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Putting on your voice.Part 2

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Putting on your voice.Part 2
Continuation of the article "Putting a Voice."
In the previous article, we looked at the theory and tried to produce our real voice. There was an interest in the subject.
The second part is a little less than entirely practice, so without much talk – stock up on chips and beer, and hit "Next"!


We’ve learned how to yawn well (if not, read on anyway). Yawning, and pulling in the sound while doing so, by understanding how our voice should go.
And so we continue.
Lean back in your chair, relax your jaw. Think about how you relax it, how each muscle relaxes. Your lower jaw goes down, your tongue goes to the base. And it happens by itself, without straining the muscles. Yawn. And pull the sound out.
Maybe if even yawning is bad, or just not yawning, now we get down to the basic exercises and we’ll get it right.


Stay relaxed, with your lower jaw down, tongue withdrawn. Next there will be 4 exercises for which you will call yourself, this I guarantee.
The main purpose of all 4 exercises is to breathe. You just have to do it. in different poses. with different mouth positions. Performed for one minute. A break of 2-3 minutes between exercises.
Don’t forget to relax!
1. Press your lips together with your teeth unclenched. Breathe through your nose.
2. Clench your teeth, unclenching your lips. Breathe.
3. Unclench your teeth and lips, mouth slightly ajar by half a centimeter, clamp your nose with your fingers. Breathe.
Let go of your unhappy nose – and breathe.
As you exercise, you will yawn – this is extremely good, yawn more. Yawning is very helpful.
It is advisable to do these exercises more often. For example, on public transportation – 1, 2 and 4.
The 3rd (with your nose clamped) – for example, in the toilet. You’ll figure it out.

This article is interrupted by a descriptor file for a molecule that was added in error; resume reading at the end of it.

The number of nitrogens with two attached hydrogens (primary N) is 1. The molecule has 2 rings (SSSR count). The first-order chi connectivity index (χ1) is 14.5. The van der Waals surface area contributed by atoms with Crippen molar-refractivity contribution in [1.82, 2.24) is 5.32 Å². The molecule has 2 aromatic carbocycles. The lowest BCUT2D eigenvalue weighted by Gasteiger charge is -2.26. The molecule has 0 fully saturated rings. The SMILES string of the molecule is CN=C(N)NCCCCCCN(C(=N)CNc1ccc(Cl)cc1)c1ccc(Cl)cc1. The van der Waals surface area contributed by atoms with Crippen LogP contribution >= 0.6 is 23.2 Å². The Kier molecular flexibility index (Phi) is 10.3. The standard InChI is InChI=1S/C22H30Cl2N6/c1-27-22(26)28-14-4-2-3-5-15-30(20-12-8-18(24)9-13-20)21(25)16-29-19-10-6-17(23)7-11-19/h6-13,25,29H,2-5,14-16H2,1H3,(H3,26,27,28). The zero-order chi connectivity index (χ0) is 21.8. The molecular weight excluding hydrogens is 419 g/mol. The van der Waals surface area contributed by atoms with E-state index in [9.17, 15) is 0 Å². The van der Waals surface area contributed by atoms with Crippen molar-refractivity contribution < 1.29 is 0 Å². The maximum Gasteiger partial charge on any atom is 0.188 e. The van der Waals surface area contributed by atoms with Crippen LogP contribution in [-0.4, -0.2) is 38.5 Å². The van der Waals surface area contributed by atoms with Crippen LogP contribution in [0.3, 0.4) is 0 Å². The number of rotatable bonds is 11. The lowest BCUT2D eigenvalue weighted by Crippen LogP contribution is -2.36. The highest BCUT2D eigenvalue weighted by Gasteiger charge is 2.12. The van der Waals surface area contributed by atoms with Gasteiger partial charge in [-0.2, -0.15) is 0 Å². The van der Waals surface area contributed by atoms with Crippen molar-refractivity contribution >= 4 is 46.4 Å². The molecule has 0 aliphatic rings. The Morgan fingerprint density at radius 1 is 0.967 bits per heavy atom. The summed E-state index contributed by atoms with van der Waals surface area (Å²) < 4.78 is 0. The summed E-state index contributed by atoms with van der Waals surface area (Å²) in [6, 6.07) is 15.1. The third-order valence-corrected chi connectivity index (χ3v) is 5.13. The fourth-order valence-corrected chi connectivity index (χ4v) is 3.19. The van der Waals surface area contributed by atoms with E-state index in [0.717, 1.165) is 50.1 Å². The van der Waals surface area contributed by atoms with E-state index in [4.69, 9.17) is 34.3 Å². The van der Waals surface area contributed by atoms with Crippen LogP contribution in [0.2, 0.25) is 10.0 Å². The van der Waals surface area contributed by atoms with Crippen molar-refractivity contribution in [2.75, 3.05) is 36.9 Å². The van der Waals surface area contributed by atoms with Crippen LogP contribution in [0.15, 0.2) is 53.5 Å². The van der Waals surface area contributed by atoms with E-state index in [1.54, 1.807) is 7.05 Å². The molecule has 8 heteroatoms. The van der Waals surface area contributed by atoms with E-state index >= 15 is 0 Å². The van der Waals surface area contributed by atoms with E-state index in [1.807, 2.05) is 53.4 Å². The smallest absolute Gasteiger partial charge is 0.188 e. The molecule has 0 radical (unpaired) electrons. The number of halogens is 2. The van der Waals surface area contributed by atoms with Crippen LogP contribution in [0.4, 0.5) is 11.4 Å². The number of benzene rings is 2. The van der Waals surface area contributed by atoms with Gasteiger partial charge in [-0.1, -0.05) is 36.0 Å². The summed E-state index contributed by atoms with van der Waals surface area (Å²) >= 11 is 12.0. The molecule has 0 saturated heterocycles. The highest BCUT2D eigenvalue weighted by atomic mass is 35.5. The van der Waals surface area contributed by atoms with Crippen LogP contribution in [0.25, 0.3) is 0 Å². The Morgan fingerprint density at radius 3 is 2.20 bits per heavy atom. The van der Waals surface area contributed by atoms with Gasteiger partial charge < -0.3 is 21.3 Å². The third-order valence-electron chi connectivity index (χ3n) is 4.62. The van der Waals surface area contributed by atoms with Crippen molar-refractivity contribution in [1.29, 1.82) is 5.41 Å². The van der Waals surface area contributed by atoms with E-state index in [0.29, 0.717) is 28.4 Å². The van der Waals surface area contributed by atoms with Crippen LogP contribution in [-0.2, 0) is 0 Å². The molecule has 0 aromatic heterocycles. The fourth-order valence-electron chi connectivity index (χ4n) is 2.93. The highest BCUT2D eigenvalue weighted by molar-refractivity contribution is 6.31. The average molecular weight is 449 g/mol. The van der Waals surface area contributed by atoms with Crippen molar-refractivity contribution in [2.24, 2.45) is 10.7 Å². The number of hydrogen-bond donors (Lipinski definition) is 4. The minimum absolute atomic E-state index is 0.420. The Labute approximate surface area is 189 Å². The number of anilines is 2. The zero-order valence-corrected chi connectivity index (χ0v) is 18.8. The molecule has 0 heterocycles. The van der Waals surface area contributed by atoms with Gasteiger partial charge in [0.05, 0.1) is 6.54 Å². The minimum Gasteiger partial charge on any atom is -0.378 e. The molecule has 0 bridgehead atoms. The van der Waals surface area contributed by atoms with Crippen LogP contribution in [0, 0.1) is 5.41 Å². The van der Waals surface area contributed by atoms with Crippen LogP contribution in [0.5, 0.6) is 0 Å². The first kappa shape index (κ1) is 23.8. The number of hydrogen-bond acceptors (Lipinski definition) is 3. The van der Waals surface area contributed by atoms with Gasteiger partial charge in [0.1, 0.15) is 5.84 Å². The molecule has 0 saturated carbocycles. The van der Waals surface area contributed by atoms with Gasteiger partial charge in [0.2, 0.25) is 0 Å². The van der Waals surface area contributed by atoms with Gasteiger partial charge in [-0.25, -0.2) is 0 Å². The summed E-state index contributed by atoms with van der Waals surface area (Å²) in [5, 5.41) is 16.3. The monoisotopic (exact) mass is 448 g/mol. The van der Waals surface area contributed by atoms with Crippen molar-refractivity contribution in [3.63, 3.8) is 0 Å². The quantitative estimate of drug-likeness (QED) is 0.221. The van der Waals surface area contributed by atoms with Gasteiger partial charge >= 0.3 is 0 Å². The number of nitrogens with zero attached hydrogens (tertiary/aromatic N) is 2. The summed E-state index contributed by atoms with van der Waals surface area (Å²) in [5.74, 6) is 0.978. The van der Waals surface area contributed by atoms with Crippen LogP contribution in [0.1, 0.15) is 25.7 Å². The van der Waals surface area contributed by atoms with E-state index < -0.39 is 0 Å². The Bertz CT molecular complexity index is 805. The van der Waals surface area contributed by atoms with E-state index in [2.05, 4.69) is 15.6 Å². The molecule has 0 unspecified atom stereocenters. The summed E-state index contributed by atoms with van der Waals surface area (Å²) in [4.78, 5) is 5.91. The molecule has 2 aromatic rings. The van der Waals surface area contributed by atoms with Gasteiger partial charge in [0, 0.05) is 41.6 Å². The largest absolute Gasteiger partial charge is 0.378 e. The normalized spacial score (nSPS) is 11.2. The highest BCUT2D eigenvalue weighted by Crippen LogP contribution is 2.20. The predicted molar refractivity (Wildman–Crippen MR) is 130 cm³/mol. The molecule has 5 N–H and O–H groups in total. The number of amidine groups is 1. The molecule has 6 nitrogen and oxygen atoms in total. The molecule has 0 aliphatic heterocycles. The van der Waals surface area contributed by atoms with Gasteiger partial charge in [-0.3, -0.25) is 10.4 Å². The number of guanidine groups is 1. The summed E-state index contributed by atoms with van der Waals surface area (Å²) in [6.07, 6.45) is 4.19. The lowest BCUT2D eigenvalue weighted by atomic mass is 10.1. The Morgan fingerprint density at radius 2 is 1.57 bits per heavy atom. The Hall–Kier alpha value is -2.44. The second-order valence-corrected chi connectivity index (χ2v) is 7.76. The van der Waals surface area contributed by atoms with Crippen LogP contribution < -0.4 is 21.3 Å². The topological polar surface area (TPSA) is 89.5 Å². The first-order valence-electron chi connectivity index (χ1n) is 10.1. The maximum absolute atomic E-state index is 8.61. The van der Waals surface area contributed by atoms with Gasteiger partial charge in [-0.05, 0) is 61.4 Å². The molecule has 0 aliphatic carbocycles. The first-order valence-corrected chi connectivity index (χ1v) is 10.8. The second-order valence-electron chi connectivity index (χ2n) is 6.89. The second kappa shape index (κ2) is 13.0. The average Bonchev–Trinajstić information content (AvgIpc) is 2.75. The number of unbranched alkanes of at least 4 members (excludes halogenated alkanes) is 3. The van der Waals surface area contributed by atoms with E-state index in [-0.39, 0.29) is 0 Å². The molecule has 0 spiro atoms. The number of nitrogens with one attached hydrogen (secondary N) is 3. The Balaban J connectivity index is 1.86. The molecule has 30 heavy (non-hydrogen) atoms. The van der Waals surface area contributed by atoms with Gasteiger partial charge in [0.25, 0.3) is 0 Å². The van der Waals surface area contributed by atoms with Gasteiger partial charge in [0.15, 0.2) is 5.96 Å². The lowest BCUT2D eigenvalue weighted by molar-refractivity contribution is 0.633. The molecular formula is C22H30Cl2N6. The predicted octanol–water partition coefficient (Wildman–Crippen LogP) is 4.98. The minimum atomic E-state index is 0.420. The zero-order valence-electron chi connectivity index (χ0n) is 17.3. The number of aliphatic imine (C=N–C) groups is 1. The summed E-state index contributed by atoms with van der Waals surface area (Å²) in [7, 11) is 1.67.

Sometimes try pulling the sound while breathing, after you’ve yawned. You’ll feel a sound like the one from the first article, loud and clear, which pours out easily and freely, without muscle tension.
Try calibrating up and down.
We will pay attention to tone in the next article.
Now do at least one exercise, and let’s try to evaluate the result. We’ll stretch out the sound. Pronunciation is also part of the exercise set, but it’s better to do it later, when you will already be able to make a loud sound easily, without much effort. But now let’s try to see what we have. The sound should be vibrating (in unison with the diaphragm).


Listen to the hubravideo, you should be able to do that.

It’s loud enough, the voice isn’t clipped, you can feel it spreading out in all directions, and it vibrates a bit.
Sit up straight. Straighten your back, one hand on your diaphragm.Relax your jaw. Inhale.
Your throat will twitch a little like when yawning, if you start yawning don’t stop.
And pull on the sound. Moan. Keep your head up. Feel the vibration under your hand (which is the diaphragm, not the head propping it up (pun intended, haha)).
Great, we got the voice.

What now ?

The assignment for the next few days is to breathe through your mouth with your throat relaxed in the ways described above. It’s important to use all four, so that you understand your voice better and you can control it more easily. Then we’ll practice the tones, it’s going to be easy, now it’s hard to start and it’s very hard to remember to do it for 10 or 15 minutes a day.
After that, let’s move on to diction, to pronounce the letters clearly.
P.S. If you do it outdoors, make sure you don’t interfere with anyone. I once had an idea, and around midnight I really scared my grandmother from behind with it.
P.S.P. I was asked about literature in the first article, so here’s the answer. In my opinion, a textbook worth reading in the first place that includes both breathing and diction and speech rules –
S. T. Nikolskaya "Speech Technique" Moscow, 1978.
You know where to find it.
This is goodbye for a while, loud voice to you and don’t forget about it.

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